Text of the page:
The result is the ECLIPSE trial, referring to the effectiveness and cost-effectiveness of levonorgestrel containing intrauterine system in primary care against standard treatment for menorrhagia. It has fundamentally changed our understanding of HMB and how women deal with it. Moreover, it has also provided clarity on what GPs can do to help them. Importantly, ten years after the initiation of the trial, Kai and his team are still learning from it.


The LNG-IUS is a T-shaped plastic device containing levonorgestrel, a hormone similar to progesterone. Levonorgestrel works by thickening the mucus at the cervix to prevent sperm from entering the uterus; it also thins the lining of the uterus to prevent pregnancy from developing. Importantly for the research, an LNG-IUS can be fitted by a primary health care physician and, depending on the brand, can be left in place for up five to eight years.


To test its effectiveness, the ECLIPSE trial randomly assigned 571 women who presented to their GP with HMB, for over a minimum of three cycles, to treatment with the LNG-IUS or standard medical intervention – selected oral medications, contraceptives, or injections known to reduce menstrual blood loss. This was the largest trial of medical treatments for HMB and was designed to last five years. Throughout the trial, the women assessed the impact their periods had on their daily life.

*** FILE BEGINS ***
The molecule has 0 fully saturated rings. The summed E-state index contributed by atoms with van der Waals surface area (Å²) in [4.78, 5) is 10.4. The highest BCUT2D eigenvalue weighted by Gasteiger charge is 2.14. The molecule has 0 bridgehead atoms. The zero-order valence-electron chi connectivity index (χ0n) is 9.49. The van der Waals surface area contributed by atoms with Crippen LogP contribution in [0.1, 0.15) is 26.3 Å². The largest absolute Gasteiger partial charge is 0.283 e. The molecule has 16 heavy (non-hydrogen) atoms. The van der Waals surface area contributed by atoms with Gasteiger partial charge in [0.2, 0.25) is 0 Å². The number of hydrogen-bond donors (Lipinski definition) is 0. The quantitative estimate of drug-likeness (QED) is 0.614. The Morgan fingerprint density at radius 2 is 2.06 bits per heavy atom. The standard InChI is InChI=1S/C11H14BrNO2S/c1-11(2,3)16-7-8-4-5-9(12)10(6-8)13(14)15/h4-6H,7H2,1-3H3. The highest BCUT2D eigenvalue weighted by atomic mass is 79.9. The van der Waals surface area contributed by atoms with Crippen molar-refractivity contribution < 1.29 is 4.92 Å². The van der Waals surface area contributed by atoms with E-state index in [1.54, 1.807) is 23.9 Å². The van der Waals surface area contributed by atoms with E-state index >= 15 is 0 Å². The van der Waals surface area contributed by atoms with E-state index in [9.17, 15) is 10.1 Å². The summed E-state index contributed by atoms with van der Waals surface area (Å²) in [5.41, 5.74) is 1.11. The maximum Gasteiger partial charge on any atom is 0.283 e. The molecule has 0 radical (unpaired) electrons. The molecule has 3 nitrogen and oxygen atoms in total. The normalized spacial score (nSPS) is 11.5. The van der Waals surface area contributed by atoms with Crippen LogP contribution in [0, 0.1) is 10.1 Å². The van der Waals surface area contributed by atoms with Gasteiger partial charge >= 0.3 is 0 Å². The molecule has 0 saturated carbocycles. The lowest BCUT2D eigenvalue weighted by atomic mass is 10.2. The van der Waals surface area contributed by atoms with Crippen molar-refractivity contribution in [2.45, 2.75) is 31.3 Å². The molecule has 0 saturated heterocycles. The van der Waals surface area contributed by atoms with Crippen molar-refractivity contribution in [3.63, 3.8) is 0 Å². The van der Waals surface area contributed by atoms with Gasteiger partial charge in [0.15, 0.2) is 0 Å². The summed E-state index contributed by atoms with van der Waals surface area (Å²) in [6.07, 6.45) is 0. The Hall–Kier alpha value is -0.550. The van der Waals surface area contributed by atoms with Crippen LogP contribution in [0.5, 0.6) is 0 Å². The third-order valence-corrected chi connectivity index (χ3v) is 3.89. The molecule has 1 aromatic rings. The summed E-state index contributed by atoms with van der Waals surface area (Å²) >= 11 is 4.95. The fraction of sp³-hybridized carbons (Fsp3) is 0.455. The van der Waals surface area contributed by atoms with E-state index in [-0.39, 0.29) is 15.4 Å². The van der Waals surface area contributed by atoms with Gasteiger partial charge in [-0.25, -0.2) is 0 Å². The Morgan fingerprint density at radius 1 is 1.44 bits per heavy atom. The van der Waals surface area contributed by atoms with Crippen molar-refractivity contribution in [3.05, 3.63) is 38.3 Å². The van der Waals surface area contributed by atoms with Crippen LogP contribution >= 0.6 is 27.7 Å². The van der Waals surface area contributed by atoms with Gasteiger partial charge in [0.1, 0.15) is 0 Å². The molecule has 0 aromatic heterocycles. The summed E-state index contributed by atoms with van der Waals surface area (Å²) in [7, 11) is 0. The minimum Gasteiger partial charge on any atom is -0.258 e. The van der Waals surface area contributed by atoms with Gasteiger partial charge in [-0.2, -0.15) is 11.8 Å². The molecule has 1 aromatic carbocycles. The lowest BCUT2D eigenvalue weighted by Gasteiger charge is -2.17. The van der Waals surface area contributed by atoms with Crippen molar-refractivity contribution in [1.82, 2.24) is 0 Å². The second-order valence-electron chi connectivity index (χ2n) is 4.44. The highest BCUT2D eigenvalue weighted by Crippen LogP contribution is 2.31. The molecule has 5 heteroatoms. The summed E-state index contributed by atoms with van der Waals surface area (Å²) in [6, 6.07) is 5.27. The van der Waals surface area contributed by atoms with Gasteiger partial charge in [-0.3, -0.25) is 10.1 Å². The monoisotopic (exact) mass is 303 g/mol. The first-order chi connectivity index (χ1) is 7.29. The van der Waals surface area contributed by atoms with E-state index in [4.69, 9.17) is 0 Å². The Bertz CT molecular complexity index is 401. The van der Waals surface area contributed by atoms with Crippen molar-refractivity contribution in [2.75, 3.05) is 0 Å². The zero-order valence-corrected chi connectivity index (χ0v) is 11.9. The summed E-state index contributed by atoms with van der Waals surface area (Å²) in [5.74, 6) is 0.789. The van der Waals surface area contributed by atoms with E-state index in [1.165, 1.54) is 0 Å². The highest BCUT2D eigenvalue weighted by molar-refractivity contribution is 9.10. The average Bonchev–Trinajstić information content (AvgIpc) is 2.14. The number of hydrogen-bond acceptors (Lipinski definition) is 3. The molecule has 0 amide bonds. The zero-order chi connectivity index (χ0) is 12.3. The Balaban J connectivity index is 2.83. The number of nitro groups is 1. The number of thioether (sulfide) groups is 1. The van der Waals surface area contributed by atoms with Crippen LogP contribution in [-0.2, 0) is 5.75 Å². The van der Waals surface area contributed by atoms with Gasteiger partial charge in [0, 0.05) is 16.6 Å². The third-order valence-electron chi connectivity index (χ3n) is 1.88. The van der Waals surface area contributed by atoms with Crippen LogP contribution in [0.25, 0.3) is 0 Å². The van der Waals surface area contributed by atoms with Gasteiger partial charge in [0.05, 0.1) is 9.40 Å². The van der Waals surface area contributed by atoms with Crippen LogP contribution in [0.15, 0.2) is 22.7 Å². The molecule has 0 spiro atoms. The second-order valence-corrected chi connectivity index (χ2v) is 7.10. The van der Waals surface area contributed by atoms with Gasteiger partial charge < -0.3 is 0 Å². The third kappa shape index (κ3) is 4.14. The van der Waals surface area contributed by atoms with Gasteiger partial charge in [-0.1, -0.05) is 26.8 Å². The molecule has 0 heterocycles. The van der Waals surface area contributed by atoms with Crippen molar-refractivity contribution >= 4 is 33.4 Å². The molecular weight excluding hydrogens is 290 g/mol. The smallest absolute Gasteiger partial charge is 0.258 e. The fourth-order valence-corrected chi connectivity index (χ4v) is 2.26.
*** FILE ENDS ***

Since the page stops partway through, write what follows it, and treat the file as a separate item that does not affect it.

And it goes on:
What emerged was that all the participants found that whatever treatment they were using did reduce – to varying degrees – the effects of HMB on their daily quality of life. However, those fitted with an LNG-IUS showed an overall more significant improvement in their condition at two years. This improvement was more than a reduced menstrual blood flow. HMB often carries additional symptoms beyond excessive blood loss, including significant cramping and tiredness and the anxiety associated with the threat of menstrual leakage. At five years, the greater benefit of LNGIUS was reduced, but there were still large improvements in symptom relief whichever trial treatments women had used.


The treatments also helped boost the women’s confidence and general psychological and physical wellbeing. For Kai and his team, the results of the ECLIPSE trial strengthened the case for using the LNG-IUS to reduce HMB, but also showed the benefits of other available treatments. However, the full value of the research was yet to be realised.